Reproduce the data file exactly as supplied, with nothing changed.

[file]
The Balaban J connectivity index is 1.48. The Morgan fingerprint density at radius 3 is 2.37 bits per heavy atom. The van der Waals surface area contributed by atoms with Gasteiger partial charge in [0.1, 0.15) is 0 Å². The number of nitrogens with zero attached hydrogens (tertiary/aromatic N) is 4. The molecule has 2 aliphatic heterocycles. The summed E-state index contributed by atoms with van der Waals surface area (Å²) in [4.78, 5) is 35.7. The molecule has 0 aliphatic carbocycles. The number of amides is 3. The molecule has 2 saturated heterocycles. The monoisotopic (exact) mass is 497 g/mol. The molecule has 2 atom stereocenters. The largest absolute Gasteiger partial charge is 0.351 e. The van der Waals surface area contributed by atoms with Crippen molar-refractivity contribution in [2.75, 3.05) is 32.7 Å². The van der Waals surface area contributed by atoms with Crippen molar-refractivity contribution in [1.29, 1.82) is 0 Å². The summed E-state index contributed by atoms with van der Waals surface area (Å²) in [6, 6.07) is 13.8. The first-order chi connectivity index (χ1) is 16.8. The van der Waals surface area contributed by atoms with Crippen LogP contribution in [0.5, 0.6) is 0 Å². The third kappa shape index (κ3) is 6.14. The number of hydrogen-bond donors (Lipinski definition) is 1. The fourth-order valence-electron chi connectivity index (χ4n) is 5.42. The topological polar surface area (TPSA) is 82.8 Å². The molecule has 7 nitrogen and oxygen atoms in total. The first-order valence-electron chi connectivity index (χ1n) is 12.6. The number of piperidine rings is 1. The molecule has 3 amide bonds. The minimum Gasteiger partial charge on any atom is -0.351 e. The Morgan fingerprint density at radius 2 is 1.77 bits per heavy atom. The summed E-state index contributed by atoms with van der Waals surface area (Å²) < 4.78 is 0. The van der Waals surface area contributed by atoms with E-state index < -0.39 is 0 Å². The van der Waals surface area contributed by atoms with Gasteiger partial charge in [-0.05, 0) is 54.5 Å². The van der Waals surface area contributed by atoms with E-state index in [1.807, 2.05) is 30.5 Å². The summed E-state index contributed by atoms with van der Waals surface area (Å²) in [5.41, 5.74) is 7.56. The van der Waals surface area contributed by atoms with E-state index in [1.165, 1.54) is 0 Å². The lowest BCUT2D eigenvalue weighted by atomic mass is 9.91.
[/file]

The Balaban J connectivity index is 1.48. The Morgan fingerprint density at radius 3 is 2.37 bits per heavy atom. The van der Waals surface area contributed by atoms with Gasteiger partial charge in [0.1, 0.15) is 0 Å². The number of nitrogens with zero attached hydrogens (tertiary/aromatic N) is 4. The molecule has 2 aliphatic heterocycles. The summed E-state index contributed by atoms with van der Waals surface area (Å²) in [4.78, 5) is 35.7. The molecule has 0 aliphatic carbocycles. The number of amides is 3. The molecule has 2 saturated heterocycles. The monoisotopic (exact) mass is 497 g/mol. The molecule has 2 atom stereocenters. The largest absolute Gasteiger partial charge is 0.351 e. The van der Waals surface area contributed by atoms with Crippen molar-refractivity contribution in [2.75, 3.05) is 32.7 Å². The van der Waals surface area contributed by atoms with Crippen molar-refractivity contribution in [1.29, 1.82) is 0 Å². The summed E-state index contributed by atoms with van der Waals surface area (Å²) in [6, 6.07) is 13.8. The first-order chi connectivity index (χ1) is 16.8. The van der Waals surface area contributed by atoms with Crippen LogP contribution in [0.5, 0.6) is 0 Å². The third kappa shape index (κ3) is 6.14. The number of hydrogen-bond donors (Lipinski definition) is 1. The fourth-order valence-electron chi connectivity index (χ4n) is 5.42. The topological polar surface area (TPSA) is 82.8 Å². The molecule has 7 nitrogen and oxygen atoms in total. The first-order valence-electron chi connectivity index (χ1n) is 12.6. The number of piperidine rings is 1. The molecule has 3 amide bonds. The minimum Gasteiger partial charge on any atom is -0.351 e. The Morgan fingerprint density at radius 2 is 1.77 bits per heavy atom. The summed E-state index contributed by atoms with van der Waals surface area (Å²) < 4.78 is 0. The van der Waals surface area contributed by atoms with E-state index < -0.39 is 0 Å². The van der Waals surface area contributed by atoms with Gasteiger partial charge in [-0.05, 0) is 54.5 Å². The van der Waals surface area contributed by atoms with E-state index in [1.807, 2.05) is 30.5 Å². The summed E-state index contributed by atoms with van der Waals surface area (Å²) in [5.41, 5.74) is 7.56. The van der Waals surface area contributed by atoms with E-state index in [1.165, 1.54) is 0 Å². The lowest BCUT2D eigenvalue weighted by atomic mass is 9.91.